Memories linger long after check-out
There is a beautiful tradition at Tintswalo Atlantic's five-star boutique lodge that is guaranteed to leave a lasting impression long after you have checked out.
When you check out of the hotel, a stone with the words "make all my dreams come true" written on it is given to each guest. The staff encourage you to proceed to the wooden deck and throw the stone using your right hand over your left shoulder as you make a wish.
This is a similar tradition made famous in movies where coins are thrown at Rome's Trevi fountain to beckon luck and love.
I did not think twice to engage in this romantic ritual as one can always use some luck.
The past 24 hours at this small piece of heaven nestled below the mountains and hugging a pebbled private beach on the Hout Bay harbour had been magical.
The hotel is situated on Chapman's Peak Drive just a few metres before the Chapman's Peak tollgate, and forms part of the Table Mountain National Park. Driving down the precarious road from the gate to the reception area is through breathtaking twists and turns as if you are on a Ferris ride.
The road drops dramatically as I look at the vast Atlantic Ocean before me while Siya, the driver, carefully makes his way down.
Guests have to park at the main gate and can only make their way to the popular wedding destination by way of a chauffeur, who knows how to negotiate the steep twists.
Upon reaching the reception, magnificent mountains hug the hotel, while on your left and right hand side is all sea. All 12 rooms are sea-facing and access to the beach is a few feet away.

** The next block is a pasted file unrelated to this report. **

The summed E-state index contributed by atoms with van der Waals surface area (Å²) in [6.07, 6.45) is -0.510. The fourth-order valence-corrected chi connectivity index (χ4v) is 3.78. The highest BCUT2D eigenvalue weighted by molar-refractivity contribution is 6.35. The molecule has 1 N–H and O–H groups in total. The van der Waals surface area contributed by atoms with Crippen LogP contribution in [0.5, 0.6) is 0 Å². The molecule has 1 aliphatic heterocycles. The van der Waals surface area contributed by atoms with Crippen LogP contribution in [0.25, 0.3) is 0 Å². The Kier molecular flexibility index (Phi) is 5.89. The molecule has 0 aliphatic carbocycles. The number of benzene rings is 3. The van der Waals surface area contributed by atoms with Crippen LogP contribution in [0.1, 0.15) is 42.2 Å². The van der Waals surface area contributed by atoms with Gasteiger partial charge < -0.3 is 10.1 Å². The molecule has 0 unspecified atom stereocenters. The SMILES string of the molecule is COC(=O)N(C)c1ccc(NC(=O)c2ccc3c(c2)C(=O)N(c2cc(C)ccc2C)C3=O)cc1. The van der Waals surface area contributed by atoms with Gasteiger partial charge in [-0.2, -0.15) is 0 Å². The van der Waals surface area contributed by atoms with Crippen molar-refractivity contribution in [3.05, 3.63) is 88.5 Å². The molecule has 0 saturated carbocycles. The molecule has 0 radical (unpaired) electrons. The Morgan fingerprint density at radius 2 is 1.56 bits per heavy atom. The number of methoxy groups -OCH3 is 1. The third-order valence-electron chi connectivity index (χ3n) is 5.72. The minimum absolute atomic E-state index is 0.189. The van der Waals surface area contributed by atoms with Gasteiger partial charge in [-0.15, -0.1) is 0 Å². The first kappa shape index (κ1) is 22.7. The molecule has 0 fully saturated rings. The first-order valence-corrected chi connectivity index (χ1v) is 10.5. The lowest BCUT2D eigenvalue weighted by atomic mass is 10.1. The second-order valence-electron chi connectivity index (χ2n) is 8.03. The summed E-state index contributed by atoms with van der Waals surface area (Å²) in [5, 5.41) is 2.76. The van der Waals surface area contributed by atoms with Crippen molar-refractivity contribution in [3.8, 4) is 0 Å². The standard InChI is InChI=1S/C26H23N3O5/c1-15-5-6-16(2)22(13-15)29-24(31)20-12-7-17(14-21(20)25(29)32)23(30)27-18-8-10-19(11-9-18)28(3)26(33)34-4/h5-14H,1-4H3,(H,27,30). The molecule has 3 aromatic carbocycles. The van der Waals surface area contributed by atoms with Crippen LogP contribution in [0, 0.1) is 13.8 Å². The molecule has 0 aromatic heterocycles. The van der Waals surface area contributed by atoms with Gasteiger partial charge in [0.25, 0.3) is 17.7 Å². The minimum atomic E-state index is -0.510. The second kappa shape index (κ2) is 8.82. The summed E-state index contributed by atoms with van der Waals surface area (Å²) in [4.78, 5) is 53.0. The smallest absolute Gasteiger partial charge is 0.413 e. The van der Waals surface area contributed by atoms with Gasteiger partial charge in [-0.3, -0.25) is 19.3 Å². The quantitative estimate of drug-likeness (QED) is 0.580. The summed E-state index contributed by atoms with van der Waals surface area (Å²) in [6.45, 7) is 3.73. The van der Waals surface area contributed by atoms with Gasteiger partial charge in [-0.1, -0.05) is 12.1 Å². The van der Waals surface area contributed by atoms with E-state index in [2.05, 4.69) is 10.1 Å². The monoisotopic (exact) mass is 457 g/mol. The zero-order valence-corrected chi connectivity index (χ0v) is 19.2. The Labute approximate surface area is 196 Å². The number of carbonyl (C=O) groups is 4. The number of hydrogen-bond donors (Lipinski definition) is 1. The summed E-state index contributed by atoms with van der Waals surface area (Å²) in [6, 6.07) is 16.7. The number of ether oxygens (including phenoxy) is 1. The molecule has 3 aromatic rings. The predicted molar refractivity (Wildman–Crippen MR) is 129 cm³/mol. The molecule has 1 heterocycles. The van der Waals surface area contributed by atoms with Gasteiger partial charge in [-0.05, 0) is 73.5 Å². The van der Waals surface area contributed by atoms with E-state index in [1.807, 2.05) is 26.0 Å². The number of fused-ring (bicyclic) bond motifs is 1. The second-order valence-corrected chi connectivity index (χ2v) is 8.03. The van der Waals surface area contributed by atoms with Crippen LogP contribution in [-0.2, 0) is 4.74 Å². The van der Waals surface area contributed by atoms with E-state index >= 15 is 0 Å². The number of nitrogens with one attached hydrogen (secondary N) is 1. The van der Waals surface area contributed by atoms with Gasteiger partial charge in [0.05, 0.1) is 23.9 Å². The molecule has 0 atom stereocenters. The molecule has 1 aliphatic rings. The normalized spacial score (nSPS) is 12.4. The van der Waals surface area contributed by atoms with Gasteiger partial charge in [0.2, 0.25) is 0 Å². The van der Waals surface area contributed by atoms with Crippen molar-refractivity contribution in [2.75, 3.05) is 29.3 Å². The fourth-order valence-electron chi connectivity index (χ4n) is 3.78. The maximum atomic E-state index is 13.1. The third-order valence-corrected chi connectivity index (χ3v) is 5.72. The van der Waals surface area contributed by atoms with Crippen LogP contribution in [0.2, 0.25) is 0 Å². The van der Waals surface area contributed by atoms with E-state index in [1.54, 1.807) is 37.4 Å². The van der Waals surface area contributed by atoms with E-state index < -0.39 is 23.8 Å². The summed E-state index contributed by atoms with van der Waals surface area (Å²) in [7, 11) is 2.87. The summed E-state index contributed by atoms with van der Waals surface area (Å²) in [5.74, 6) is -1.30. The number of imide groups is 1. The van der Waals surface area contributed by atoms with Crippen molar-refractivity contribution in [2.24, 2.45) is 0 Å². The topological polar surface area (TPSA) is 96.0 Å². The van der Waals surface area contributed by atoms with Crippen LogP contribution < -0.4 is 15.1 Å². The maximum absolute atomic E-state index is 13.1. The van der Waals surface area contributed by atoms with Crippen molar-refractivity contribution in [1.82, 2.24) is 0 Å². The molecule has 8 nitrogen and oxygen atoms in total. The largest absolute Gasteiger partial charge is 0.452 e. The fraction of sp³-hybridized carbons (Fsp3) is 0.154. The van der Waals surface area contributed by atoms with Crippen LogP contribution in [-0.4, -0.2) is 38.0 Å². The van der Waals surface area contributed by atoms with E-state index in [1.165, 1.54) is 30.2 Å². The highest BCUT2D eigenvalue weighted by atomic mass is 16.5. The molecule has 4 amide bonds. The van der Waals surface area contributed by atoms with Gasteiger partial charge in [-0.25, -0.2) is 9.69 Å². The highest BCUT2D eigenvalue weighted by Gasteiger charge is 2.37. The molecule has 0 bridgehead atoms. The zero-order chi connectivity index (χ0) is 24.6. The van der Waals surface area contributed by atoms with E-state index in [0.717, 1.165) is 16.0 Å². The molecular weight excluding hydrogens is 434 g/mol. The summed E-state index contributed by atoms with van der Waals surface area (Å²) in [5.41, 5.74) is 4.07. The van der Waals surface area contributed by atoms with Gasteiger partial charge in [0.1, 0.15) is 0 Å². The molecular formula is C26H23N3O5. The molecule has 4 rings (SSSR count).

I was met by a reception officer, looking as suave as James Bond in a blue sharply cut suit, with a chilled glass of champagne. Sipping on that bubbly is the first hint of how the other half lives.
The reception area is next to the dining area and a huge deck which provides the main reason for anyone to come to Tintswalo Atlantic. It is here one can imbue the natural seaside splendour as you watch the sun set on the top of The Sentinel peak.
The suites are named after famous global islands such as Greek's Ithaka, Seychelles's Cousine Island, and Italy's Sicily, for example. I was hosted in Robben Island dedicated to Madiba.
Some may feel the bathroom door with a window which replicates his cell window by the details of burglar bars is unnecessary, but the rest of the furnishings in the suite aim for luxurious pampering.
I loved the personal touch of the "welcome" and "sleep well" messages written with small sea shells in my room.
The hotel also placed a silver bucket in the shower to catch the cold water, which they use to clean the room in their bid to help Cape Town's drought. They also use glass straws to avoid the use of plastic.
From the kitchen, chef Thando surprised me with yummy and hearty meals prepared with real five-star treatment. Many boutique hotels only serve food for adventurous palates but his dishes including coriander and pumpkin soup, sea bass starter and pork belly for mains was delicious.
While I thought the food was the best experience about the hotel, I then woke up to the view from my bed of the sun rising as the waves danced next to me on the pebbled beach.
*Nkosi was hosted by Tintswalo Atlantic.
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